by Christopher Rappold
Recently, a friend shared with me an experience about going to see a chiropractor. The person was highly recommended and had a mystique about him. Over the years, he’d worked with many pro athletes, and he wasn’t shy about showing it on his website and in his lobby.
When my friend met with the doctor, he was treated more like the next number in a factory line of patients rather than a person seeking healing. The chiropractor poked and prodded my friend in all his injured and inflamed areas, creating enough pain to cause him to nearly fall off the treatment table.
As I listened to his story, I was thinking about many similar experiences I’ve witnessed in the martial arts. Here’s one example: A student takes a seminar conducted by someone he admires. He’s picked to go to the front of the class for a demonstration and surrenders his arm to the instructor. The subsequent application of force is so painful that the student has a massive physical reaction. Whenever I see this, it makes me cringe, yet most of the time, the onlookers appear impressed.
While I’m not writing this to condemn anyone, I do think that as teachers, we need to learn from experiences like this. In the Retention-Based Sparring program, a lot of attention is given to meeting students where they are and then growing their skills from this starting point. The best instructors I’ve had the privilege to train with mold their teachings to fit the experience level of their students. Causing excessive pain or frustration in any of them is an indicator that a teacher hasn’t correctly evaluated the starting point of the student.
While this might make sense intellectually, it’s far from a common practice. Many coaches and instructors have clear memories of the way they learned from their teachers. Pain was a rite of passage that demonstrated worthiness to learn. If you continued to come back, you were seen as tough, and the tougher the methods of teaching, the tougher you became. It’s no wonder that some of the classes these martial artists conduct now rely on teaching practices from 30-plus years ago.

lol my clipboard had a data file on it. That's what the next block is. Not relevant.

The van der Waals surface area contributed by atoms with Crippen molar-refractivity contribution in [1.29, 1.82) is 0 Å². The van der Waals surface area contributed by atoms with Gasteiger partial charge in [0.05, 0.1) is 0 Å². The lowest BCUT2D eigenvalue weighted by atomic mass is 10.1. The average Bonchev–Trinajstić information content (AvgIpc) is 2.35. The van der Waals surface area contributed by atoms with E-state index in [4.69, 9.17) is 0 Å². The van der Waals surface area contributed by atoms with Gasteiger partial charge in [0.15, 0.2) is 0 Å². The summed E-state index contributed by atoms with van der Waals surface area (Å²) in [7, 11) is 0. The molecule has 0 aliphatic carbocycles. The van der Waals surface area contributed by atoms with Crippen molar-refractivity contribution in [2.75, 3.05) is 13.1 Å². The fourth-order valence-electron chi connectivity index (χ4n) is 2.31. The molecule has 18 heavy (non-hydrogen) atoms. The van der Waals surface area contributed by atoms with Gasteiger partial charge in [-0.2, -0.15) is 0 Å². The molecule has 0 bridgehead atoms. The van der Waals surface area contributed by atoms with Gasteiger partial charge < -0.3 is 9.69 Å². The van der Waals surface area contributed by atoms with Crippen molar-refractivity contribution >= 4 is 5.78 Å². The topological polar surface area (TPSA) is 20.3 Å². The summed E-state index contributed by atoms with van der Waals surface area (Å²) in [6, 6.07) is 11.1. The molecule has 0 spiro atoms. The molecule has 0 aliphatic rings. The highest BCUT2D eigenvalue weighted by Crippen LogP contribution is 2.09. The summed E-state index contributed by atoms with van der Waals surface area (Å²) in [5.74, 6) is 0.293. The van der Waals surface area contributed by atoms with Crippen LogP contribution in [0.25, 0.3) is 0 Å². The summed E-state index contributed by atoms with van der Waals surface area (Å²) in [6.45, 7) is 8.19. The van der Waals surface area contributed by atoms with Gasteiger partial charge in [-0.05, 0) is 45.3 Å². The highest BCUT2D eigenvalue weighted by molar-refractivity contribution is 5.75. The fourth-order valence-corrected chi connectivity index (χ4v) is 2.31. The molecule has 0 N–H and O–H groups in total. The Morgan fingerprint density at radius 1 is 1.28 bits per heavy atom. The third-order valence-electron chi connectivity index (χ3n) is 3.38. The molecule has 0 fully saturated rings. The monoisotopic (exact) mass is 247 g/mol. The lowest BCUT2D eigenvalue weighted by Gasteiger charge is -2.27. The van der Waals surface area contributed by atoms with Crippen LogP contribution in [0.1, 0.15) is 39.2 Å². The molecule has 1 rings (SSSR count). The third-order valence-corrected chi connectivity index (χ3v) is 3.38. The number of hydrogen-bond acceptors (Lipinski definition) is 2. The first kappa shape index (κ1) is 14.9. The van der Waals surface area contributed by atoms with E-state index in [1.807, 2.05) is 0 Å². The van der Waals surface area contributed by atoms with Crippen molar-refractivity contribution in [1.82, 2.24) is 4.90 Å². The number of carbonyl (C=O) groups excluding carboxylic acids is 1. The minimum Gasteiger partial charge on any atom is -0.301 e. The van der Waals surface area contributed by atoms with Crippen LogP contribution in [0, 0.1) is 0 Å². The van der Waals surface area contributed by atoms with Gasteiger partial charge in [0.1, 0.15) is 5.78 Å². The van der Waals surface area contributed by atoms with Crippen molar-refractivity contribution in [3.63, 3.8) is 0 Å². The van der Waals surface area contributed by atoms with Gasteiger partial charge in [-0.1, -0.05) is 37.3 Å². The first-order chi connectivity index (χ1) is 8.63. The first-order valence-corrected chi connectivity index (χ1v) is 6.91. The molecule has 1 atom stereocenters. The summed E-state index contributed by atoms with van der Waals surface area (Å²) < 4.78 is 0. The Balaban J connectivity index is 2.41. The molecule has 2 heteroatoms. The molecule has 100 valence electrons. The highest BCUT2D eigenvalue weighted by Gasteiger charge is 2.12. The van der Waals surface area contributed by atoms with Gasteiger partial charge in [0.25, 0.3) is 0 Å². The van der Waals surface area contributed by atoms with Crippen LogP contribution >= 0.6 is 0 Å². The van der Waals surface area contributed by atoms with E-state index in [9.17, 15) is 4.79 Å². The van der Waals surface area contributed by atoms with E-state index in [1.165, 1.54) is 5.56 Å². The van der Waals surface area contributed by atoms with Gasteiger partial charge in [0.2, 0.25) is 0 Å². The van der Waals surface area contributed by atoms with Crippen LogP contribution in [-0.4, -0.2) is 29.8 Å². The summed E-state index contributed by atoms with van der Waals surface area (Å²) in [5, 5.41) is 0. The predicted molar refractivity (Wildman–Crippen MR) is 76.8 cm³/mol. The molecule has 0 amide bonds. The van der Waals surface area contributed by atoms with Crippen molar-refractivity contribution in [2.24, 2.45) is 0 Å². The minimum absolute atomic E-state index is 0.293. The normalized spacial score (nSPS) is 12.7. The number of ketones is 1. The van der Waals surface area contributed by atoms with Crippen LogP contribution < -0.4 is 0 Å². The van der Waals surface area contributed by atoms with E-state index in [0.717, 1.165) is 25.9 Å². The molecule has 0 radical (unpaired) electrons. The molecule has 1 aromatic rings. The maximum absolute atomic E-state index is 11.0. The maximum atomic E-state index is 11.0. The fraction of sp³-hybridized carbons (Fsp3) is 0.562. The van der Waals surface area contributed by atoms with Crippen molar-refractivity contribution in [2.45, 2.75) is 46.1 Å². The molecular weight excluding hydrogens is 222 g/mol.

I’ve always loved the expression, “Do not walk in the shoes of the masters; instead, seek what they sought.” I always strive to keep the spirit of commitment, grit, work ethic and perseverance alive, but such a mindset is built over time, slowly and steadily, as the student’s skills enable progressive resistance to be applied. My goal is to cultivate skill sets in a way that keeps the student progressing without feeling overwhelmed, moving forward without undue tension or fear, which can handicap performance.
A good teacher transfers information. A great teacher imparts information in a way that provides a challenge that matches the experience level of the student. A master teacher inspires the student to exceed his or her preconceived limitations without triggering a feeling of mental or physical resistance.
Such master teachers are always reflecting, learning and refining their skills so the next student’s learning experience can be even better.
A high teaching standard should be able to stand on its own without the puffery that’s often encountered when outdated practices are masked as magical skills. Let’s really keep it real.
To contact Christopher Rappold, send an email to [email protected]
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